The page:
Overhauling the basic small engine Tecumseh carburetor
The Tecumseh, and formerly the Lawson carburetor has remained basically the same for decades. They were used on a wide application of small equipment. Unless they become severely corroded, they can be rebuilt with a minimum of parts and last almost indefinitely. 99% of all the Tecumseh carburetors I've ever worked on were easily rebuildable with the replacement of the bowl O ring, a Welch plug and a good cleaning. Over the years, jet styles have changed, but these overhaul directions will satisfactorily cover every variation of this basic carburetor.
Always work safely when using compressed air, parts cleaners and gasoline. Proper safety equipment should be used and adherence to all safety standards is required.
The subject of our overhaul is a commonly used Tecumseh carburetor that is varnished from fuel being left in a tank with no shut-off valve. This carburetor model seems susceptible to this type of damage more than any other manufacturers carburetor. Seen from the air filter end.
The gas tank has been emptied and the fuel and vent lines have been removed.
Note the governor linkage at point A. Scribe a mark on the throttle plate at the hole where you will be removing the one end of the linkage. Make a mark on the end of the linkage that inserts into the throttle plate. Before removing the linkage, the carburetor must be unbolted from the manifold.
One carburetor mounting bolt is shown at point B. A large Phillips screwdriver, 3/8" wrench, or socket can be used to loosen the bolt. In this case, only the Phillips could gain access to the one bolt. Always loosen the bolt, not the nut, whenever a bolt and nut are used in combination.
The Welch plug is shown at point C. There are two Welch plugs used in this carburetor. This one is removed, the other is generally not removed.
At point D, you will see a white nylon cap covering the idle air jet. This must be removed with a pick type tool. The cap is pushed over the end of the jet and pulls straight out. In older carburetors, this was where an adjustable idle air screw was located.
Remove the carburetor.
The bowl nut is located on the bottom of the bowl. This is the main jet. In older carburetors, this was an adjustable jet. Use a Â½" socket to remove it. When re-installing the bowl nut, it is not necessary to severely tighten it, which could cause it to break.
The varnish is apparent.
Place the carburetor in a vice. If you are working on an older carburetor with a choke plate, be sure the choke is closed before clamping it in the vice. There needs to be enough vice clamp pressure to keep the carburetor in place while using a sharp chisel and hammer. Hold the chisel at an angle. The goal is to puncture the Welch plug so that a small screwdriver can be used to lever out the plug. If you are too aggressive with the chisel, you can damage the surface area below the plug, which is about 1/8" below the surface of the plug.
A screwdriver is used to lever out the Welch plug. Directly below the Welch plug is the idle air jet. Use the same screwdriver to unscrew it. It may be snug.
The jet, removed from area B, is shown at point A. Note the top opening and just below it, another hole. The jet orifice in the top of the jet is about the size of a human hair. All orifices must be clear of varnish.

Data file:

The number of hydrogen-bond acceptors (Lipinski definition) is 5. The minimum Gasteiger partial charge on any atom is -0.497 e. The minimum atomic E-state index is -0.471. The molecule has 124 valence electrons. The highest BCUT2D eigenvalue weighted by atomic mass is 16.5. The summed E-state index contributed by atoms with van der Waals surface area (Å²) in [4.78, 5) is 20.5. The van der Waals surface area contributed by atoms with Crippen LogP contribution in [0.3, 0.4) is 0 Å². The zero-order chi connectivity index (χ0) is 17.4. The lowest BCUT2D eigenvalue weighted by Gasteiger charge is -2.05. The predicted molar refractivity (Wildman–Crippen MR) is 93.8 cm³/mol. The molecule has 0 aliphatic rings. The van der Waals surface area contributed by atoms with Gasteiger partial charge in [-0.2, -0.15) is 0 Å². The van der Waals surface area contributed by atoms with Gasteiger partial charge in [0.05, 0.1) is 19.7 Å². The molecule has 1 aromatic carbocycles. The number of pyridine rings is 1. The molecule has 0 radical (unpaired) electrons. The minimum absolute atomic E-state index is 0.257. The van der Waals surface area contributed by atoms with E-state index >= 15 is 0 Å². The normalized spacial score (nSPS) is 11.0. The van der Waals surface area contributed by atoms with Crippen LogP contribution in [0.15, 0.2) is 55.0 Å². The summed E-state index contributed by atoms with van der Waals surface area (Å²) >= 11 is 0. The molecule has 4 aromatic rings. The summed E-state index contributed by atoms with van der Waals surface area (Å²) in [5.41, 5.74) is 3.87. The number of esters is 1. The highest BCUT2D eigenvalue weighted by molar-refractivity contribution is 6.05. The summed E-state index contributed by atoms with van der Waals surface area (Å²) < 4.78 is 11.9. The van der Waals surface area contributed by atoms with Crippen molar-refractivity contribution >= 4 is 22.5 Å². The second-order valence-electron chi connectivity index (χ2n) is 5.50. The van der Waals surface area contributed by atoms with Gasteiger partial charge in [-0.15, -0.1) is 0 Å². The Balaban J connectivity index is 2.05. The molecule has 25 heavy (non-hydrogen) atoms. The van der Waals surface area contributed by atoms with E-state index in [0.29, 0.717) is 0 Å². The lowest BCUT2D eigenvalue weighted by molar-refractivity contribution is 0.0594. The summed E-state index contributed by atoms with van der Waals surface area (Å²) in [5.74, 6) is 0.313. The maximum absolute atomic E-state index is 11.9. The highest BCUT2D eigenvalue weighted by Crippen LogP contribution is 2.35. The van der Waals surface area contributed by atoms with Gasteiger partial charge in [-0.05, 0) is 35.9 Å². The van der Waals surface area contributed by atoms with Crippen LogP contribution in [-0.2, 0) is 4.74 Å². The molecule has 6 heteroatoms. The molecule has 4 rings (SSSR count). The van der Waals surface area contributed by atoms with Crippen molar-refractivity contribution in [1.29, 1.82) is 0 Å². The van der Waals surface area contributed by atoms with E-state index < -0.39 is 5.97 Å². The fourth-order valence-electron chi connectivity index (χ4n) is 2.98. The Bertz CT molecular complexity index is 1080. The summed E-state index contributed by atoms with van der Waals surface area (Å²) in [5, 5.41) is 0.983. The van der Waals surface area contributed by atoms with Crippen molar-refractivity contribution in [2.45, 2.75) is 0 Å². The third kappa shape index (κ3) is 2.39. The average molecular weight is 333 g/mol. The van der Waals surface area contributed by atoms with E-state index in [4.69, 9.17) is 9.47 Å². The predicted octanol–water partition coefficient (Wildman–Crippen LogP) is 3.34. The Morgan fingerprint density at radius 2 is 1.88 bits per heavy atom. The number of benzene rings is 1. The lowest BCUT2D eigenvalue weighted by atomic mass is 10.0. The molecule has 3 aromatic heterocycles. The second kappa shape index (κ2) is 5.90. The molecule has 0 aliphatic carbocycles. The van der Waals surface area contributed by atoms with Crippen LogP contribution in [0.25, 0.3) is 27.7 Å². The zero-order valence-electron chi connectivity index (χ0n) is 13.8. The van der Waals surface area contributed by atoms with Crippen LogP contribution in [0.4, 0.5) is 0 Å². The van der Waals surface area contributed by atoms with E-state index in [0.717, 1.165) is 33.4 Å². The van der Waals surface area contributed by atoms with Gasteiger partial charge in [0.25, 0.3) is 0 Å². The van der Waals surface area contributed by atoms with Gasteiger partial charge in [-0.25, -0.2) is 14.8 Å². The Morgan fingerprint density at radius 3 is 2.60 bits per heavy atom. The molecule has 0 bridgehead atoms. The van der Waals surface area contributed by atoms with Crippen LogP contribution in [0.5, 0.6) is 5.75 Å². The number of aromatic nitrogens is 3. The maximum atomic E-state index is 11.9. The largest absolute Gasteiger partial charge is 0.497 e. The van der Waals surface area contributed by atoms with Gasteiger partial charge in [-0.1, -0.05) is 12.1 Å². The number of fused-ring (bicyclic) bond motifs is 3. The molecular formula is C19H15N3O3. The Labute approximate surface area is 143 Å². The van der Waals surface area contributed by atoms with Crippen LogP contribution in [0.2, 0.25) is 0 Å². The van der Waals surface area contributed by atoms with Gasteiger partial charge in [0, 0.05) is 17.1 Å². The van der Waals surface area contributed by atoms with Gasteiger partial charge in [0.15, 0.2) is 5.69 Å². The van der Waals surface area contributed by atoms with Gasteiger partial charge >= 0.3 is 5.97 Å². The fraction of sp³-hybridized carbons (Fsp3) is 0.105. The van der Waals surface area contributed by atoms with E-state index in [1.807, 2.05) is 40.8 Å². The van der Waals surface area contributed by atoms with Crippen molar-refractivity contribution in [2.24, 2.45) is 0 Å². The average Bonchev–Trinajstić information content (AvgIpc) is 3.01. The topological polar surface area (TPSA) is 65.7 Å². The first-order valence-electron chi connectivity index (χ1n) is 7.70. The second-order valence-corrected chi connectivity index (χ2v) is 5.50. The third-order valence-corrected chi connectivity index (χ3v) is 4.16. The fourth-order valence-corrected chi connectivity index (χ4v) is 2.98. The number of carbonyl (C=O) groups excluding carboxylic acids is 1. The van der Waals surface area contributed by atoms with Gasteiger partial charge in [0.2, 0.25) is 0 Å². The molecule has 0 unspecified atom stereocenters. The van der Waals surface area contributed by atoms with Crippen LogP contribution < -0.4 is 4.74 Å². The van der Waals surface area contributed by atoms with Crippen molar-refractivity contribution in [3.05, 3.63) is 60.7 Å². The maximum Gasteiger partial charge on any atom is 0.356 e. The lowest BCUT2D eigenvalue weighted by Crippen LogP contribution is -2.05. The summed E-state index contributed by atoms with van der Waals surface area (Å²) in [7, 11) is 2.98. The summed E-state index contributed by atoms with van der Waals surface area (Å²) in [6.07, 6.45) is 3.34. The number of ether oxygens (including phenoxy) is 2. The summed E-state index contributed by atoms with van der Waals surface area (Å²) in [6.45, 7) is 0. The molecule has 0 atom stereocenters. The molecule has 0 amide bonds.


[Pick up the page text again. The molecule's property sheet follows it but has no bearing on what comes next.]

There is no alternative with this carburetor. It must be soaked in a carburetor dip tank. NAPAÂs product, shown here will clean most carburetors in 10 minutes, after which, they can be washed with warm water and dried with compressed air. It is important to clear all passageways with air. In the case of this carburetor, it had to be dipped for two 15 minute intervals because the varnish was too thick.
Warning: This cleaner is very potent. It can cause damage to rubber or nylon parts (fuel elbow) if left in too long. Limit your soaking time to 15 minutes max.
After soaking, manually check that the small orifice in the main jet is clean, using a torch tip cleaner.
All parts can now be final-cleaned, using Carburetor Cleaner and compressed air.
The carburetor float needle seat is located at point A. ItÂs a good time to replace the seat. The tool is shown below to remove and reset the new seat. The new seat is installed with the smooth side facing towards you, when looking into the hole.
Note the positions of the bowl and the float pin. The flat surface at point A of the bowl, goes directly over top and in line with the float pin at point A of the carburetor body. Install the new float bowl gasket and secure the float bowl with the bowl nut. Do not overtighten the bowl nut.
Place the carburetor body back into the vice. Using a round "tool" with the same diameter as the Welch plug, place the plug into point C with the convex surface facing outward and with light taps of a hammer, depress the center of the Welch plug so it expands outward. Do not try to flatten the center of the plug. I always use nail polish, lacquer, to seal around the edges of the plug.
Note the 5 orifices at point C. Older carburetors had less. The 4 holes a point C, go directly into the throttle body. The orifice at the 5 oÂclock bottom position angles down to the idle air jet. Be sure all orifices are clear of varnish. Use carburetor cleaner. Even though these orifices are very small, a carburetor will not function properly if they are even partially obstructed with varnish.
Shown here is the installed Welch plug and idle air screw protective cover.
The carburetor is now ready to be reinstalled. Attach the linkage first and then bolt the carburetor to the flange. If necessary, replace the mounting gasket. Do not overtighen the mounting bolts. Snug, and a little more, is all that is necessary.